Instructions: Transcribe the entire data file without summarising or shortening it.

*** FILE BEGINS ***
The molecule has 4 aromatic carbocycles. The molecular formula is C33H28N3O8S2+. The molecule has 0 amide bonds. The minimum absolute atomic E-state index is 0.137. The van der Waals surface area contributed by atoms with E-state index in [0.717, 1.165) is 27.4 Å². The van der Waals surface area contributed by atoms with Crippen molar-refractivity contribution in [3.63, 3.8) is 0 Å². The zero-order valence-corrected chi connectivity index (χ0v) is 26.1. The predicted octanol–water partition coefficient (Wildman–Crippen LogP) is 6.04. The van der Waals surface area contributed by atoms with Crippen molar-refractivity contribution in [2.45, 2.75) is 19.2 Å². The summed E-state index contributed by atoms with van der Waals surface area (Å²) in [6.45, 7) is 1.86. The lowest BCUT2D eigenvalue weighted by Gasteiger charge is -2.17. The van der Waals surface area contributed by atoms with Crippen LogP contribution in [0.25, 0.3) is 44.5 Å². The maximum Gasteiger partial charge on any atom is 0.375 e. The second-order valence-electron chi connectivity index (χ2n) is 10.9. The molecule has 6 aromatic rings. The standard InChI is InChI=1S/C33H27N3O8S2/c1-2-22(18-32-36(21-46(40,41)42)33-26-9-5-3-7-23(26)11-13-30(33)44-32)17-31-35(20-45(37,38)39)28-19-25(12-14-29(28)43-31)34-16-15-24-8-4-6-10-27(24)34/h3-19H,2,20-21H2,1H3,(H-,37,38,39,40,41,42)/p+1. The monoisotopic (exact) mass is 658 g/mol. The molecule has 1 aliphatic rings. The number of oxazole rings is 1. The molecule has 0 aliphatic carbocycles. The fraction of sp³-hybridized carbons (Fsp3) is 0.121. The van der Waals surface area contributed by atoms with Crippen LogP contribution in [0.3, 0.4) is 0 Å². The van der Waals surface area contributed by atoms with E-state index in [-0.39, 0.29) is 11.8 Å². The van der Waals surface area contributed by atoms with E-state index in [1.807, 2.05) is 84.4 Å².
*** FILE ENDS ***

The molecule has 4 aromatic carbocycles. The molecular formula is C33H28N3O8S2+. The molecule has 0 amide bonds. The minimum absolute atomic E-state index is 0.137. The van der Waals surface area contributed by atoms with E-state index in [0.717, 1.165) is 27.4 Å². The van der Waals surface area contributed by atoms with Crippen molar-refractivity contribution in [3.63, 3.8) is 0 Å². The zero-order valence-corrected chi connectivity index (χ0v) is 26.1. The predicted octanol–water partition coefficient (Wildman–Crippen LogP) is 6.04. The van der Waals surface area contributed by atoms with Crippen molar-refractivity contribution in [2.45, 2.75) is 19.2 Å². The summed E-state index contributed by atoms with van der Waals surface area (Å²) in [6.45, 7) is 1.86. The lowest BCUT2D eigenvalue weighted by Gasteiger charge is -2.17. The van der Waals surface area contributed by atoms with Crippen LogP contribution in [0.25, 0.3) is 44.5 Å². The maximum Gasteiger partial charge on any atom is 0.375 e. The second-order valence-electron chi connectivity index (χ2n) is 10.9. The molecule has 6 aromatic rings. The standard InChI is InChI=1S/C33H27N3O8S2/c1-2-22(18-32-36(21-46(40,41)42)33-26-9-5-3-7-23(26)11-13-30(33)44-32)17-31-35(20-45(37,38)39)28-19-25(12-14-29(28)43-31)34-16-15-24-8-4-6-10-27(24)34/h3-19H,2,20-21H2,1H3,(H-,37,38,39,40,41,42)/p+1. The monoisotopic (exact) mass is 658 g/mol. The molecule has 1 aliphatic rings. The number of oxazole rings is 1. The molecule has 0 aliphatic carbocycles. The fraction of sp³-hybridized carbons (Fsp3) is 0.121. The van der Waals surface area contributed by atoms with Crippen LogP contribution in [0.3, 0.4) is 0 Å². The van der Waals surface area contributed by atoms with E-state index in [-0.39, 0.29) is 11.8 Å². The van der Waals surface area contributed by atoms with E-state index in [1.807, 2.05) is 84.4 Å².